LONDON (Reuters) - British carbon credit exchange operator Climate Exchange said trading volume on its main exchanges rose sharply in 2008 when its loss before tax narrowed to 2.5 million pounds ($3.5 million).
“In spite of financial market distress and a serious economic downturn, environmental markets continue to grow,” it said in a statement on Thursday. Climate Exchange owns and operates exchanges on which environmental finance instruments such as emissions reduction credits are traded.
Its two main exchanges are the European Climate Exchange (ECX) which mostly trades compliance permits under the European Union’s Emissions Trading Scheme, and the Chicago Climate Exchange (CCX) which trades unregulated voluntary emissions reduction credits.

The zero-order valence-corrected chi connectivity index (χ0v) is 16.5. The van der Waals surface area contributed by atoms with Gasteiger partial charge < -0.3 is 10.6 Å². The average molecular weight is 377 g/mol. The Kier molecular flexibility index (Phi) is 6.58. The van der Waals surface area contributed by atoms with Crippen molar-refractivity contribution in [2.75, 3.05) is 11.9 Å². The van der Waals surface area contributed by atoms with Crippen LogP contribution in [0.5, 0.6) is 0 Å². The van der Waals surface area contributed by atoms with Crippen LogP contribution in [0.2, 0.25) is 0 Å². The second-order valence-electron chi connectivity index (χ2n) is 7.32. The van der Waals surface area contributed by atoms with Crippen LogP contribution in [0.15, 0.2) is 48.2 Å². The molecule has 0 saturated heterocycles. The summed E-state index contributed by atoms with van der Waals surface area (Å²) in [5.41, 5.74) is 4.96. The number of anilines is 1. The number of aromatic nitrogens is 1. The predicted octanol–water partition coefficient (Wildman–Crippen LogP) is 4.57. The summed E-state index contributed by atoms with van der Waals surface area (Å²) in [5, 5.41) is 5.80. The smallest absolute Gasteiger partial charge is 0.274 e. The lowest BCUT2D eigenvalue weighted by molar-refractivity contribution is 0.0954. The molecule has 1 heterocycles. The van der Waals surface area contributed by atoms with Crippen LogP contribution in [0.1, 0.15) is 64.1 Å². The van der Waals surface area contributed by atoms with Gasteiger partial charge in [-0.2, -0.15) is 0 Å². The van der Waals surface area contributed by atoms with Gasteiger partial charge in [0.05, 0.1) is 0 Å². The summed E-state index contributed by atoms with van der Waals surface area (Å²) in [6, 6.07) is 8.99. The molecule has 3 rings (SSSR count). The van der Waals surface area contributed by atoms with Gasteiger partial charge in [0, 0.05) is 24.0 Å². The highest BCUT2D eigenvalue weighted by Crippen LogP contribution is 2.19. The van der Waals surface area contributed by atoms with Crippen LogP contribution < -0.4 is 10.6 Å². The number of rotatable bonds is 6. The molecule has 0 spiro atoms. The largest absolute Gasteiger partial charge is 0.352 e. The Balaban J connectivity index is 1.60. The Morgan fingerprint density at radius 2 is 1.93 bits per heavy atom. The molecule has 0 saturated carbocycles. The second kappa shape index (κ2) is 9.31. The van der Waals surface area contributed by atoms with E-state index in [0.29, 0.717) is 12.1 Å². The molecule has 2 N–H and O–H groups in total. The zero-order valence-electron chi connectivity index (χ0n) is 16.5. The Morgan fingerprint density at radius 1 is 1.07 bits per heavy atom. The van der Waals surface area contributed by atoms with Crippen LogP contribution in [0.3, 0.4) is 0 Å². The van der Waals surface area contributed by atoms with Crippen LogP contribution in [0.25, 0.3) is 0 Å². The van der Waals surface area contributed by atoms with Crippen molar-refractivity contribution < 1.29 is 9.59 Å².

It also operates Chicago Climate Futures Exchange (CCFE).
Annual volume on the ECX surged 170 percent to 2.81 billion metric tons, while average daily volume on the CCX increased 70 percent to 1,899 contracts, the company said.
“The continued volatility in prices, combined with new spot products and the ever-growing developments in emissions trading both from the U.S. and Asia all give good reasons for optimism.”
The CCX business generated revenues mostly from membership dues, trading in the CCX carbon financial instruments and from offset registration fees.
The company said its 2008 pretax loss fell to 2.5 million pounds from 8.3 million a year earlier.
(Reporting by Nina Chestney; Editing by Dan Lalor)
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